Finally, care was taken to study the stereochemical outcome of the reaction in the presence of enantiopure α-branched amines.25 Satisfactorily, the double transposition still occurs with a syn stereoselectivity but it leads, this time, to two different products. Indeed, the enantiopure amine residues exert little influence on the newly created stereogenic centers inside the macrocyclic skeleton and two diastereoisomers are formed. For instance, with (S)-phenylethylamine, product 3k exists in two different (S,S,S,S) and (S,R,R,S) configurations with a low overall stereoselectivity (dr 1.3[thin space (1/6-em)]:[thin space (1/6-em)]1).26 Several other amines were tested and the selectivity has remained low in all cases (dr ≤ 1.4[thin space (1/6-em)]:[thin space (1/6-em)]1). In Table 2, the yields are given for the two steps and both diastereoisomers together; the stereoisomers were separated in only one instance (see the next paragraph).

Application: enantioselective phase-transfer catalysis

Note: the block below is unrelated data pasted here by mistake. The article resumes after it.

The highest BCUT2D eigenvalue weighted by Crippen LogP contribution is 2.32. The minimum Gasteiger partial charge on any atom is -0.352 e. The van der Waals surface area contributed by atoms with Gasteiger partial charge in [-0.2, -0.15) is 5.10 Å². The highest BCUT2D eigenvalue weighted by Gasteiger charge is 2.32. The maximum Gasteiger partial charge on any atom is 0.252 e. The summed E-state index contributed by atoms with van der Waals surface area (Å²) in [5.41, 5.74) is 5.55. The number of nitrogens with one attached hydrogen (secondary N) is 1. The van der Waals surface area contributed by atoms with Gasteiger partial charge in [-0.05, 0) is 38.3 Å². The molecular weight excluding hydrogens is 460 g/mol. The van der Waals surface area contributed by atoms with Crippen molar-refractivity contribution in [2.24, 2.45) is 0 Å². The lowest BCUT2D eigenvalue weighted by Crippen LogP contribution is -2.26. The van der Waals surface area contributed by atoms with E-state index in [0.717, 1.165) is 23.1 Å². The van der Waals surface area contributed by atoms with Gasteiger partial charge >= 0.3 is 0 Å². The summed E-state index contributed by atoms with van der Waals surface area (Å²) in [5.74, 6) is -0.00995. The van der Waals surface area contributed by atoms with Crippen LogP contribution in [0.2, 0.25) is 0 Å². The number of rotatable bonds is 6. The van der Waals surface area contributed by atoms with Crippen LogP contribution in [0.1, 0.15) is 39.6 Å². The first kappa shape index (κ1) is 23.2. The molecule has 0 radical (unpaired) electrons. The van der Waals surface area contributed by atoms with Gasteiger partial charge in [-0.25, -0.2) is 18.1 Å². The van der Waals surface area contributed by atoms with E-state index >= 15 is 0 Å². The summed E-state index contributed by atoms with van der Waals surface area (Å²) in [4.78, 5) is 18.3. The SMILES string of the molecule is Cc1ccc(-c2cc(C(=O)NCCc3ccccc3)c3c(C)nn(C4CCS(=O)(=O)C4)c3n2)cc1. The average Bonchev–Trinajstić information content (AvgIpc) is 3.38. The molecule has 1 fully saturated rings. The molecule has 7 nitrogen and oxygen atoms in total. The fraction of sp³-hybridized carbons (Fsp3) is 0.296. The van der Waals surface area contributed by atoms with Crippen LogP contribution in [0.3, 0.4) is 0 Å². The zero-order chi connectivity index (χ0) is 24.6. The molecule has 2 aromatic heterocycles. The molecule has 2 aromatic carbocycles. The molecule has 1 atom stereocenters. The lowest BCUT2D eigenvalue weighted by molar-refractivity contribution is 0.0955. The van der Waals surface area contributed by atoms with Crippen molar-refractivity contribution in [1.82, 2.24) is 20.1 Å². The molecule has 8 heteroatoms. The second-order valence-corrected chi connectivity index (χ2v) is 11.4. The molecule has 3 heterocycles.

Crown ethers, thanks to their ability to complex alkali metal salts and render them soluble in both polar and apolar solutions, are efficient phase-transfer catalysts (PTCs). Several chiral non-racemic versions of these derivatives have been developed and applied in various enantioselective reactions such as alkylations, 1,4-additions or oxidations.27 It was then logical to test compounds 3k to 3s bearing α-branched enantiopure substituents as PTCs. We selected the alkylation of protected glycine 5 with benzyl bromide which affords chiral phenylalanine derivative 6 as the product as the benchmark; this reaction occurs only in the presence of catalysts (Table 3, entry 1).28 The different macrocycles were reacted under conditions that are standard for phase-transfer catalysis with chiral crown ethers (Tables S2–S5). Overall and not surprisingly, it was found that sodium and potassium salts afforded the best conversions (Table S3). A rather large screening of solvents was also performed and CH2Cl2 was the most favorable followed by 1,1-dichloroethane and 1,1,1-trichloroethane, similar ee values however being observed (Table S5). With derivative 3k as the catalyst (5 mol%, Table 3, entry 2), amino acid (+)-6 was obtained in good yield (86%) and low enantioselectivity (17% ee). The increase of catalyst loading to 10 mol% improved slightly the enantiomeric excess to 21% (entry 3). With toluene as the solvent, a longer reaction time, lower enantioselectivity and reversal of the stereoinduction in favor of the antipodal enantiomer (−)-6 were observed (entry 4). Using macrocycle 3p (with an inverted configuration on the amide side chain), analogous results to 3k were obtained in favor of the levorotatory enantiomer. It was then shown that 1-naphthyl derivative 3n is the most efficient in the series (see the ESI). Using 3n as the PTC (10 mol%, dr 1.4[thin space (1/6-em)]:[thin space (1/6-em)]1) at 25 °C, amino acid (+)-6 was obtained in good yield (86%) and moderate enantioselectivity (32% ee) (Table 3, entry 6). Decreasing the temperature to 10 °C improved slightly the enantiomeric excess (39% ee, entry 7). The two diastereoisomers of 3n, namely (S,S,S,S)-3n (major) and (S,R,R,S)-3n (minor), could be separated by column chromatography (SiO2, CH2Cl2/MeOH gradient) and used independently in the phase-transfer reaction. The configuration of (S,S,S,S)-3n was ascertained by the X-ray structural analysis of the NaBArF salt. With (S,S,S,S)-3n, the dextrorotatory enantiomer of 6 was again favored with a slightly improved enantiomeric excess (43% ee, entry 8). Higher catalyst loading (20 mol%) or temperature decrease (0 °C) did not lead to a larger enantioinduction (entries 9 and 10). Interestingly, using the minor diastereoisomer (S,R,R,S)-3n and after a longer reaction time (48 hours), the antipodal enantiomer (−)-6 was obtained in 86% yield and only a 13% ee value (entry 11). The difference in reactivity and selectivity between the two diastereoisomers of 3n illustrates thus a clear matched–mismatched situation in the enantioselective alkylation of glycine 5.